(2003 / YOUNG VIC THEATER, UK /
Written and Directed by Hideki Noda)
photo by Keith Pattison
|First Performance: 1996
Acts / Scenes: 16
Cast: 4 (3 men, 1 woman)
(Note: 4 performers play over
This play is about a woman "killed by a bowl of shark’s fin soup."
Three persons, The Woman, her dimwit brother Tombi, and her wannabe seducer, the
liar Mizukane, are washed ashore on a distant island. Given some shark fin soup,
The Woman claims that it tastes different from the soup she ate out at sea. Later,
she commits suicide. From this point on, Tombi doubles as narrator of her story.
One day, Akaoni suddenly appears in the village. A false rumour spreads that The
Woman, who is ostracized by the villagers, lured Akaoni to their land. Mizukane
tries to seduce the Woman. But when Akaoni is found hiding in her house, he and
Tombi are terrified of being devoured. They soon learn that it does not eat human
flesh, only flowers.
At night, Akaoni, intending no harm, runs off with a baby. Frantic, the villagers
use flowers to trap Akaoni in a cave. Negotiations between the Elder, Mizukane,
and The Woman result in a deal: the baby will be returned on the condition that
the villagers let Akaoni alone for 7 days.
However as soon as the baby is rescued, the villagers attack the cave. They are
stunned by what they see. Akaoni has painted the walls with a paradisiacal landscape.
The Woman tells them that the painting is of the land "beyond the sea"
and that Akaoni is a god. The villagers decide to keep their promise.
During the truce, The Woman teaches Akaoni her language. Meanwhile, Akaoni and
Tombi notice something extraordinary out at sea, but in their excitement forget
what exactly they saw. Soon Akaoni is accepted by everyone as a friendly freak,
and tourists come to ogle the ogre. The Woman is angry that people treat Akaoni
as a spectacle rather than a human being.
Six months later, Tombi remembers what he saw a huge ship. The villagers believe
that Akaoni’s friends are on the ship and fearful of an invasion, they put
Akaoni and The Woman on trial. As a result, the two are sentenced to death. While
awaiting execution, The Woman learns from Akaoni’s cave writings that the
demons have always journeyed in search of an ideal land, that Akaoni came to ascertain
whether the village was their utopia, and that the ship has already left the local
waters on the crew’s assumption that Akaoni was dead.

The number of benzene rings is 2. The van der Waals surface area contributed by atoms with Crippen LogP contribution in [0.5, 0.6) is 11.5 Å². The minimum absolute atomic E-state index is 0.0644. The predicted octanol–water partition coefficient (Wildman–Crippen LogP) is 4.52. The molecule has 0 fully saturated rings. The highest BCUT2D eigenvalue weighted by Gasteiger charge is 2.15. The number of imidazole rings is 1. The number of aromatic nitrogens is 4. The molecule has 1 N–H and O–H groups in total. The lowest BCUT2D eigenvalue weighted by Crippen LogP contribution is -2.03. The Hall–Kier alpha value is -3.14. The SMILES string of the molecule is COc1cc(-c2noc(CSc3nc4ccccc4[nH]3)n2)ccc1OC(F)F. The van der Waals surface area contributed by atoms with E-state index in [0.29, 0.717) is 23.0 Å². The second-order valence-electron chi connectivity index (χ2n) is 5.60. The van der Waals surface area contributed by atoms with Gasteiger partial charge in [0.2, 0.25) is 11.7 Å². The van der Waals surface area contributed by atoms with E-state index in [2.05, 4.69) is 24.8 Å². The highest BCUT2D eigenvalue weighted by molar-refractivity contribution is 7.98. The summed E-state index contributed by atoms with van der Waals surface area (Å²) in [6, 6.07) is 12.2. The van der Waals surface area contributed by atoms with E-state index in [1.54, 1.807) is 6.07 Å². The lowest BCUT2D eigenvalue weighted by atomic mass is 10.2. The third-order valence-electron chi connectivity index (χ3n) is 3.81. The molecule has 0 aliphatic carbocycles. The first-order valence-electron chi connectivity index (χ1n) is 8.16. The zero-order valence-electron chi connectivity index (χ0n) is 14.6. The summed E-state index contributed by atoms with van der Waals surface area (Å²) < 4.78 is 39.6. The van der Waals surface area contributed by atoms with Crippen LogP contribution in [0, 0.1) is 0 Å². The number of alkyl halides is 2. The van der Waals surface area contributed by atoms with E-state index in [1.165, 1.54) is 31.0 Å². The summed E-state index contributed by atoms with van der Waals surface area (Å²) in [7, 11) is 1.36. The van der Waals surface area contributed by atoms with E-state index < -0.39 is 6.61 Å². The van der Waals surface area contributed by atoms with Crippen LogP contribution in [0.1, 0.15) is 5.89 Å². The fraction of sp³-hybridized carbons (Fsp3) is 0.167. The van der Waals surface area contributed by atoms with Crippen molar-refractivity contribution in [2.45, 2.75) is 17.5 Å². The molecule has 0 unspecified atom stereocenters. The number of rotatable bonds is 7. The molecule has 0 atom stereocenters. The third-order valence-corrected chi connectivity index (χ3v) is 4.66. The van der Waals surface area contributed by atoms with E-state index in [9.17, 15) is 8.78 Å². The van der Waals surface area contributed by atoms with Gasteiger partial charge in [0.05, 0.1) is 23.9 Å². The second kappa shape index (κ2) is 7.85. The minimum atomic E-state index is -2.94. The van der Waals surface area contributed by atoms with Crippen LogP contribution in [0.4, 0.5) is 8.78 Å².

Mizukane and Tombi help The Woman and Akaoni escape, expecting to be able to join
the ship. The four set out in a boat, but discover that the ship has left. Deprived
of food, they are in hysterically good spirits as they slowly starve, and Akaoni
is the first to die.
The play returns to the opening scene. Rescued, The Woman realizes that the shark
fin soup Mizukane gave her at sea when she was faint with hunger was really Akaoni’s
flesh. The Woman remembers telling Akaoni, “You are a demon because you eat humans.” But she has learnt instead that "Humans eat demons to survive." In despair she commits suicide.
Tombi winds up his story, saying, "And beyond the sea, at the very bottom,
lies my little sister’s heart."
: Born: 1955
NODA started Yume no Yuminsha in 1976 while he was still a student at the University
Creating a number of notable works, he rose to prominence as a leader of the small-theater movement, which underwent a boom in the 1980s. He became a favorite of
the era with his dramatic structures that eaped across time and space as though
passing back and forth between the present world and the world of myth, his voluble
wordplay, and the fast-paced liveliness of his performance style. He disbanded
the troupe in 1992. After a period of study in London, he established NODA MAP
in 1993 to create plays through workshops and produce them by casting popular
actors. The resulting productions attracted considerable attention. NODA also
engaged in deliberate experimentation using Kabuki plots and staging, international joint productions with foreign actors, and so on. He has received numerous drama awards, including the Kishida Kunio Drama Award and the Asahi Performing
Arts Award. He has also taken his work overseas, with the play Red Demon, for
example, being performed in Thailand and the United Kingdom.